Forest School Canada
Forest School (FS) is an educational approach that has existed worldwide since the late 1950s, with thousands of programs throughout the world, starting in Denmark and Sweden, moving through Scandinavia to Europe, China, Australia, New Zealand and now Canada, with over ten thousand Forest School programs in the UK alone. In FS, children spend anywhere from a half day to a full day outdoors in various urban and near-urban parks, natural spaces adjacent to or on school grounds, or natural playgrounds and outdoor classrooms. Children attending FS have the opportunity to learn in a natural environment on a regular basis, ranging anywhere from a half to a full day. For instance, some programs are offered to students half a day per week, whereas other schools and early years centers have embraced this approach on a more full time basis, resulting in students spending the majority of their days outdoors. Forest School Canada was formed in the spring of 2012 as an education initiative of the Child and Nature Alliance of Canada and by 2014 became an independent not-for-profit organization working within a collaborative leadership model. In June 2014, they published a guide to Forest School to assist educators and communities considering the establishment of a Forest School.
FS is both a pedagogical approach as well as a program of delivery. Although it has many different names, there are two main features that separate it from other outdoor and environmental education programs. All FS programs adhere to: regular and repeated access to a natural space, as well as child-directed, emergent and inquiry-based learning. The defining feature of this type of nature-based education program is that children are provided with opportunities to build an on-going relationship with the land, to a dedicated educator, to one another, and to themselves through this educational lens.
The activities that happen in FS also vary, depending on the season, climate, landscape, animals that have visited the night before, trees that have blown down in the wind, the kinds of provocations elicited by the educator, various tools and loose parts for building and creating, the children who are in attendance, how long the group has been formed, and most importantly, what interests the child. Sometimes children will work independently, while at other times they will work collaboratively to create something, problem solve, or support one another.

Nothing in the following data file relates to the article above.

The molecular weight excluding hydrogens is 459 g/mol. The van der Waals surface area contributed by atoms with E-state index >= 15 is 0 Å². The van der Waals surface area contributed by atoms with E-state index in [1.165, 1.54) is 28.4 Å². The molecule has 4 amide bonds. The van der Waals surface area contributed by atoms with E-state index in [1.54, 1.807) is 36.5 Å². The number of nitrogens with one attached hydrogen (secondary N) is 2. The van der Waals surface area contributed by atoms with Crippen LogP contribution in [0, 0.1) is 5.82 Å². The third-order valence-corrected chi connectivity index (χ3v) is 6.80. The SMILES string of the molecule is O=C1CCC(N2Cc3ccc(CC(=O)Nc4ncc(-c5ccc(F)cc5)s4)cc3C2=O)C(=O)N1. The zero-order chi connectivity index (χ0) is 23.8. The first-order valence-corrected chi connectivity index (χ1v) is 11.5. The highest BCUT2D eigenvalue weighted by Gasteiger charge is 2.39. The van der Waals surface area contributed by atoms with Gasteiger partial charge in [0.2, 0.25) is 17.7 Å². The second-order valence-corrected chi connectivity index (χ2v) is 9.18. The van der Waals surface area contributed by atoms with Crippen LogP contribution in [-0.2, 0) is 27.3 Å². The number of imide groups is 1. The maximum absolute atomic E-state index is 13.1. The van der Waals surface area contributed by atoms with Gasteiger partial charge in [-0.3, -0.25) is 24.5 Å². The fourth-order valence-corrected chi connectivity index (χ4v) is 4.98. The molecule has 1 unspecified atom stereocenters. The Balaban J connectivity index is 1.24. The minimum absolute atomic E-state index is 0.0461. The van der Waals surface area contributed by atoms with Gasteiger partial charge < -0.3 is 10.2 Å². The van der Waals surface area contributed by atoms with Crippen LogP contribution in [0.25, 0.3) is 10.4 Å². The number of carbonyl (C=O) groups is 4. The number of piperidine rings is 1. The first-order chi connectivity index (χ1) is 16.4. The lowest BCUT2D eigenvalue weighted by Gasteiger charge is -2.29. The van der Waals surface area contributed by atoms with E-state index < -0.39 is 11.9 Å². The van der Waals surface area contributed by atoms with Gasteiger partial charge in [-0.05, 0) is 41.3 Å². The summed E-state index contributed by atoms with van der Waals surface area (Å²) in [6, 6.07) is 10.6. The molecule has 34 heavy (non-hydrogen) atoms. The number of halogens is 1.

The Forest School Canada website offers examples of a range of programs, including several in BC:
- Little Nest Forest Preschool, on Bowen Island, is in the development phase and plans to offer a program based on a blend of Reggio Emilia and play-based philosophy. The aim is to offer an entirely-outdoor all-weather school.
- School District 62 (Sooke) has run their Nature Kindergarten since 2012. Led by a Kindergarten teacher and an Early Childhood Educator, the program spends 2.5 hours every morning in the Royal Roads University forest or at the Esquimalt Lagoon. Dr. Enid Elliot, Professor at Camosun College in Victoria, took part as a researcher in the pilot project for the kindergarten, spending each Friday with the Nature Kindergarten class. She reported, “I had no idea it would be such a powerful experience, but the children’s enthusiasm for the program, their willingness to engage with the experience and their tremendous abilities to learn and to teach left me with even more respect for the abilities of five year olds. Outside each day the children learned to become a community of learners, of thinkers and of nurturers. They learned about worms and cedar, how to support a friend, to recognize invasive species; they thought about why a tree has grown crookedly, how to climb onto a tall log; they cared for worms and wood bugs, worried about the animals in ‘their forest.’…Having children outside for half the day each day during the school year is a wonderful concept, but I did not realize that it is really a wonderful concept. The power of the fresh air, the breeze in the trees, the movement of branches, the smell of the damp earth all invite the children to engage totally. And they do! They learn through their bodies, their senses and their minds. I say each child benefit by this experience.”
- Fresh Air Learning runs a variety of programs in the Metro Vancouver area for preschool and elementary-aged children. In Vancouver their programs for preschool-aged children are based at Pacific Spirit Park and at Southlands Farm, and include a range of weekly one-day and two-day programs that run from September to June. In North Vancouver, they run programs for preschool-aged children based in Lynn Canyon Park and at Maplewood Farm.
- The Victoria Nature School began as Victoria’s first forest school in September 2013 and offers a 3-5 year old preschool program, teacher training workshops, and custom-designed school-aged programs.
- Nature School, Sunshine Coast School District 46, NEST, is located at Davis Bay Elementary School, where 38 students from Kindergarten to Grade 4 are enrolled with a staff of two teachers and one educational assistant. They access learning in the forest and also at the beach or the estuary close to their home base.